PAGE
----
SEATTLE (AP) — The fate of the mammoth tusk found at a construction site in downtown Seattle this week was entirely up to the landowner, a national expert said Thursday.
Washington state has no laws governing finds of this type. And Jack Horner of the Museum of the Rockies and Montana State University said that is true anywhere in the United States.
"Americans like their private land," said Horner, one of the nation's most famous paleontologists. Americans don't like to pass laws putting restrictions on owners of private land, even to protect history, he said.
The landowner decided to donate the tusk to the Burke Museum of Natural History and Culture at the University of Washington, just as Horner hoped would happen.
It's a relatively rare find and should be preserved for educational reasons, so children will know mammoth elephants once lived in Seattle, he said.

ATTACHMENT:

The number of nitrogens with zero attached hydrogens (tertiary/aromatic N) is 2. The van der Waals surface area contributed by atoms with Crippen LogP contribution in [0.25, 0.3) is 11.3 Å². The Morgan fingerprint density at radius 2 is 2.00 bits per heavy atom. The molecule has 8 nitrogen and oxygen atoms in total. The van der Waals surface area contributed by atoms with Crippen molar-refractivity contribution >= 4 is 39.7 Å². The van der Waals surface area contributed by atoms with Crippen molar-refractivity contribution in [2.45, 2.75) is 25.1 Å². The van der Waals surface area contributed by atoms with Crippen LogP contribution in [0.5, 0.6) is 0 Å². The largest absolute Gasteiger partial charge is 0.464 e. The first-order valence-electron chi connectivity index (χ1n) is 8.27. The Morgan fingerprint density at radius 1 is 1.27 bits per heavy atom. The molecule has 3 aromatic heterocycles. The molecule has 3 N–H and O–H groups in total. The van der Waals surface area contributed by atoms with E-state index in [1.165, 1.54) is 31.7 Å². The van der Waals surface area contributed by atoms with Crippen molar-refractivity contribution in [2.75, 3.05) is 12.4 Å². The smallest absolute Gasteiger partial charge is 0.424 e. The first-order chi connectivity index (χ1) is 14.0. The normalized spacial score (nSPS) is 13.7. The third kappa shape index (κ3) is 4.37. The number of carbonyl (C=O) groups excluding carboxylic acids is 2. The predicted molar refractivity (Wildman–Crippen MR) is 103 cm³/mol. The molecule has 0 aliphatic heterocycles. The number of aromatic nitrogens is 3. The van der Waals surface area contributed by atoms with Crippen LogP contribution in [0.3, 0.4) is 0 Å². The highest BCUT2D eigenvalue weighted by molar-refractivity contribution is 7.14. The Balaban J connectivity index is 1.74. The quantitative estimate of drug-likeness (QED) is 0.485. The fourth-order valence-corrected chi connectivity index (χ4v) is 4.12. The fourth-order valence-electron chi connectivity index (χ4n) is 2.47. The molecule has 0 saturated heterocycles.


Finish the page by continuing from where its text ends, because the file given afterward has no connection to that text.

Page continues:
"A lot of times, people think these things are worth a lot of money," Horner said. Their true value is educational, not what someone can sell a tusk for on eBay, he said.
As paleontologists and graduate students began carefully digging away the dirt around the tusk on Thursday afternoon, Julie Stein, executive director of the museum, said AMLI Residential has been wonderful to work with.
Scott Koppelman, senior vice president of AMLI Residential, said that after contractors found the fossil buried about 25-to-30 feet below street level, the company turned quickly to the Burke museum for assistance.
Company officials' first response when they heard of the find was to think of the community benefit, Koppelman said.
"The excavation will cause us some construction delay. But the scientific and educational benefits of this discovery clearly outweigh the costs and delay. This is an exciting discovery for our local Northwest history," Koppelman said.
Mammoth elephants lived all over the United States and Europe in ancient times, but finding a tusk or any part of those animals is rare, Horner and other experts said.
"We don't find them every year or even every five years," he said. In most cases, artifacts found at construction sites are destroyed by a big machine before anyone even notices them, Horner said.